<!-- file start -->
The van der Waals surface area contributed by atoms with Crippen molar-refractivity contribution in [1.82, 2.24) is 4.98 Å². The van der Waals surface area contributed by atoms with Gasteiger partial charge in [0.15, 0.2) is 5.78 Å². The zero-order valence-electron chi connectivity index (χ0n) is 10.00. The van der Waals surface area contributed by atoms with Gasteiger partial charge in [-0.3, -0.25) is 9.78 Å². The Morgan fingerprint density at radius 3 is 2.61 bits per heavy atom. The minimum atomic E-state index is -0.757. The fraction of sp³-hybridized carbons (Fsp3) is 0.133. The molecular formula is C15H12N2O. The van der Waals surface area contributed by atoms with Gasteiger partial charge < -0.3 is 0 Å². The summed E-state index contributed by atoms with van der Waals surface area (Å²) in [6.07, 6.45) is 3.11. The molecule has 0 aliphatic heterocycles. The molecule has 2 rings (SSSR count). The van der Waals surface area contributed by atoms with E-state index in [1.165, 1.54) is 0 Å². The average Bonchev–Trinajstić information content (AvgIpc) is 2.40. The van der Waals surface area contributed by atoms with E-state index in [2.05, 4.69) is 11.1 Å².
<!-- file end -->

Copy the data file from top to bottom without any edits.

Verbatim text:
The van der Waals surface area contributed by atoms with Crippen molar-refractivity contribution in [1.82, 2.24) is 4.98 Å². The van der Waals surface area contributed by atoms with Gasteiger partial charge in [0.15, 0.2) is 5.78 Å². The zero-order valence-electron chi connectivity index (χ0n) is 10.00. The van der Waals surface area contributed by atoms with Gasteiger partial charge in [-0.3, -0.25) is 9.78 Å². The Morgan fingerprint density at radius 3 is 2.61 bits per heavy atom. The minimum atomic E-state index is -0.757. The fraction of sp³-hybridized carbons (Fsp3) is 0.133. The molecular formula is C15H12N2O. The van der Waals surface area contributed by atoms with Gasteiger partial charge < -0.3 is 0 Å². The summed E-state index contributed by atoms with van der Waals surface area (Å²) in [6.07, 6.45) is 3.11. The molecule has 0 aliphatic heterocycles. The molecule has 2 rings (SSSR count). The van der Waals surface area contributed by atoms with E-state index in [1.165, 1.54) is 0 Å². The average Bonchev–Trinajstić information content (AvgIpc) is 2.40. The van der Waals surface area contributed by atoms with E-state index in [2.05, 4.69) is 11.1 Å².